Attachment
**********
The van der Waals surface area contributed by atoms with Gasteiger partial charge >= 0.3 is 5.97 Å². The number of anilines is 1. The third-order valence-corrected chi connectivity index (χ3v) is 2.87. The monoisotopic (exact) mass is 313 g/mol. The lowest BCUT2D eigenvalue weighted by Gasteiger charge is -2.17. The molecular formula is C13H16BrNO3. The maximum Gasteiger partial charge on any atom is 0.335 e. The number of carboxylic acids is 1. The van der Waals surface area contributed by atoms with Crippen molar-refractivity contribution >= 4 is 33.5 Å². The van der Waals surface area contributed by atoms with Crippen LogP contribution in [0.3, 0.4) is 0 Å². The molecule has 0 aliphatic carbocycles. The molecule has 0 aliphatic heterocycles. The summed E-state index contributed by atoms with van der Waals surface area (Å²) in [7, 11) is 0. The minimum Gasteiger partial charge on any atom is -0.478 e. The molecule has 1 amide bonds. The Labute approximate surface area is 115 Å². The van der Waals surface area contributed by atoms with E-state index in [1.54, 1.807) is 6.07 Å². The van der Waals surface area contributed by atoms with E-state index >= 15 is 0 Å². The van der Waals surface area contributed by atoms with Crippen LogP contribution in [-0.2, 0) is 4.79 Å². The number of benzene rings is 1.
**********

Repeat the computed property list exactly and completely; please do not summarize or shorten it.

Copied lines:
The van der Waals surface area contributed by atoms with Gasteiger partial charge >= 0.3 is 5.97 Å². The number of anilines is 1. The third-order valence-corrected chi connectivity index (χ3v) is 2.87. The monoisotopic (exact) mass is 313 g/mol. The lowest BCUT2D eigenvalue weighted by Gasteiger charge is -2.17. The molecular formula is C13H16BrNO3. The maximum Gasteiger partial charge on any atom is 0.335 e. The number of carboxylic acids is 1. The van der Waals surface area contributed by atoms with Crippen molar-refractivity contribution >= 4 is 33.5 Å². The van der Waals surface area contributed by atoms with Crippen LogP contribution in [0.3, 0.4) is 0 Å². The molecule has 0 aliphatic carbocycles. The molecule has 0 aliphatic heterocycles. The summed E-state index contributed by atoms with van der Waals surface area (Å²) in [7, 11) is 0. The minimum Gasteiger partial charge on any atom is -0.478 e. The molecule has 1 amide bonds. The Labute approximate surface area is 115 Å². The van der Waals surface area contributed by atoms with E-state index in [1.54, 1.807) is 6.07 Å². The van der Waals surface area contributed by atoms with E-state index >= 15 is 0 Å². The van der Waals surface area contributed by atoms with Crippen LogP contribution in [-0.2, 0) is 4.79 Å². The number of benzene rings is 1.